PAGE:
Nice Ride’s 3-Month Update is Awesome

Nice Ride crushed it with their 3-month update blog post. They broke down how things are working at levels well beyond what I’m used to seeing from non-profits. This level of transparency should be applauded.

For example, here’s a map they published showing the usage rates of the active 65 kiosks in the network:

Nice Ride Kiosk Use

I love this kind of data. Here are a few takes on what I see, based on being a Nice Ride subscriber, someone who’s been to all 65 kiosks, and a bit of an analytical geek.

1. The U of MN’s numbers seem low, but the timeframe is before school started. A college student who has to cross between the East and West Banks should be able to justify an annual subscription just for the time savings crossing the Mississippi river.

2. Kiosk density seems to help. Kiosks at the outer edges of the current network – especially in North, where the density is lacking currently – are the ones with the lowest usage. If you can go N-S-E-W from a kiosk, it’s going to do better. I mentioned this in the comments of a post on Johnny Northside where they were discussing locations for the 5 new kiosks that are planned for North. While it would be cool to expand the geography well beyond what Nice Ride covers today, I think the system will have the most chance of success if it grows in, say, 6 city block increments in any direction it chooses to expand in. Beyond that, it loses out on the power of the network.

3. Population density is another key to success. Just like transit, having enough people within walking distance of a stop is key to making the numbers work. Uptown, downtown and the U of MN have that going for them. As things expand beyond core high density neighborhoods, use will likely be lower because less people live within walking distance of kiosks. This may be an issue for the new stations being added in North Minneapoils since there are so many foreclosures up there, the density of population may not be all that high.

4. One thing that may improve the maps at the kiosks is to help people understand where they could realistically get to within 30 minutes via the Nice Ride bikes. The range is larger than most people probably realize. For example, I’ve picked up bikes at my closest kiosk, Birchwood Cafe, and cruised to downtown, Dinkytown, and St. Anthony Main with no additional trip charges.

5. Ladies, step it up. Only 38% of the trips have been done by women? You can do better.

6. The system is far from profitable at this point. For example, a grant from the city is helping expand the network into North Minneapolis by 5 kiosks for $228,500. That figure closely mirrors ($244,247) what the organization has earned in user fees to date. They have grants, sponsorships, and advertising that help bridge the gap.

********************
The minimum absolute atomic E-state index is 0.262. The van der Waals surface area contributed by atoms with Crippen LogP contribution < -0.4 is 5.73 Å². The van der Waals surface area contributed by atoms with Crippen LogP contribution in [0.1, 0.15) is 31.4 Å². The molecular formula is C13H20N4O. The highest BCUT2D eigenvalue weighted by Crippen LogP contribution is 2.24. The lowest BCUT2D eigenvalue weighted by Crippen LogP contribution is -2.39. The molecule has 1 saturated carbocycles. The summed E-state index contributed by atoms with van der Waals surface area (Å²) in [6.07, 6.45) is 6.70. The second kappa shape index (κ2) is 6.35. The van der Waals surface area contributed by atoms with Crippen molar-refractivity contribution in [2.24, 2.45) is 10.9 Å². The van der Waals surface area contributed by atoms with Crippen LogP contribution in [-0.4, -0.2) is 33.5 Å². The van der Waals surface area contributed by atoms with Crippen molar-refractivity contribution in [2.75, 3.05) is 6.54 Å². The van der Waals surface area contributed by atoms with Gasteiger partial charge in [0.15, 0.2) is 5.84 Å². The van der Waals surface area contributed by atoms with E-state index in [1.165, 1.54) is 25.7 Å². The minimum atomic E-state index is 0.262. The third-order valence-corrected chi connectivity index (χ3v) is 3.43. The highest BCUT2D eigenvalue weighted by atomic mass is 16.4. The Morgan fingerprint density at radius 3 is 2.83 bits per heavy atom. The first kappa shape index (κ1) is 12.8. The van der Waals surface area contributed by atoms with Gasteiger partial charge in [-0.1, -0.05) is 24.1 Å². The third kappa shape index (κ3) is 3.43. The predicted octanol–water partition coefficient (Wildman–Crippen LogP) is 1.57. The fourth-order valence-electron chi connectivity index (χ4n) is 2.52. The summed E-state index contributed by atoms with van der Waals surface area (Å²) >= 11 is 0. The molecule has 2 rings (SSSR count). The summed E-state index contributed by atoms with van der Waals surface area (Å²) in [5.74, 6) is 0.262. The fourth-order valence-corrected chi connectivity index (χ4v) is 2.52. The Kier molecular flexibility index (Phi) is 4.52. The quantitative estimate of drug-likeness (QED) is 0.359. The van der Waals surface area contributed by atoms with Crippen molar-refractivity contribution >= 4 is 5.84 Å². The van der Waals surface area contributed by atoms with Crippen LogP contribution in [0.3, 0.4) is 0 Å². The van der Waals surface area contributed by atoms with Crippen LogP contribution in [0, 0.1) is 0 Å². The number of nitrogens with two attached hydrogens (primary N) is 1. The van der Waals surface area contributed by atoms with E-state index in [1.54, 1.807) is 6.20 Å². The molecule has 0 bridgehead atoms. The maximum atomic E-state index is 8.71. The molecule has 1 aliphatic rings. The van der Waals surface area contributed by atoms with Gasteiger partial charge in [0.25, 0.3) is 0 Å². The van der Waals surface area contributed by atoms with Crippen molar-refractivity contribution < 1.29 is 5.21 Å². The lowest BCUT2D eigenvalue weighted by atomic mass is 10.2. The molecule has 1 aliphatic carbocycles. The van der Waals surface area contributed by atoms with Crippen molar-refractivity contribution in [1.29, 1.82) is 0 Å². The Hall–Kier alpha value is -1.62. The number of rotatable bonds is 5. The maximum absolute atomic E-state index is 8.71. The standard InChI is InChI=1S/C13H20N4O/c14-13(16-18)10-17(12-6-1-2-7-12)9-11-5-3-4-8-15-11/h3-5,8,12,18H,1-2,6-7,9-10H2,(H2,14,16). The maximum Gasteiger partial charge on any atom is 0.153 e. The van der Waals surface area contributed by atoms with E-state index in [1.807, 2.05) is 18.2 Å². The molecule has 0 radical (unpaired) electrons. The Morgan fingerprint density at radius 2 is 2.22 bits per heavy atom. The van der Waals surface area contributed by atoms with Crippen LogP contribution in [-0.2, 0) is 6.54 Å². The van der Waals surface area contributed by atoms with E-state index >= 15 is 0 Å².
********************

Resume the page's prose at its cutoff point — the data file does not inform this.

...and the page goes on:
That’s what comes to mind. Check out the reports. They have a ton of excellent information that helps explain how things are going.

6 thoughts on “Nice Ride’s 3-Month Update is Awesome”

  1. A couple of thoughts – Though I agree with you that women ought to take advantage of the system more often, I’m wondering if usage of women is lower due to their disproportionate responsibility for the care and transport of children, which requires a vehicle. Also, whether the fact that women are discouraged from being alone in public at night or early in the morning, even if cycling, for fear of attack, would have something to do with it. Some parts of the bicycle paths can be lonely.

    I really wish they would have had this service when I lived in the Cities with no car or bicycle for years – I would definitely have used it all the time!

  2. Pingback: Nice Ride Bike-Sharing is Performing Quite Nicely — Secrets of the City — Minneapolis + St. Paul
  3. Ed – the most useful part of this data set is that it allows us to compare stations with each other – and subscription offers with each other. Without some sort of benchmark, this data doesn’t allow us to evaluate the overall success of the program, does it? I’m curious to know how these measurements compare to Nice Ride’s projections and estimates for their first 3 months.

  4. One more thought – I like your idea about kiosk density, bit it also appears that there are quite a few outliers, doesn’t it? A number of stations on the functional edge of Nice Ride’s service area in Uptown, Midtown Exchange, Dinkytown, Northeast, and North Loop are getting a lot of use. These areas all seem to correlate pretty well with your idea #3 about population density. I wonder if the trend we’re seeing in the downtown area with a core of well-used stations isn’t due to population density (or land use intensity) rather than kiosk density.

  5. Regarding kiosk density, while I understand there’s a station map at every kiosk and riders ought to be using it, I think knowing there’s a pretty good chance I’m going to be able to SEE a kiosk to leave the bike at as I ride to my next destination would be nice, especially if I’m combining this with another mode of transit.

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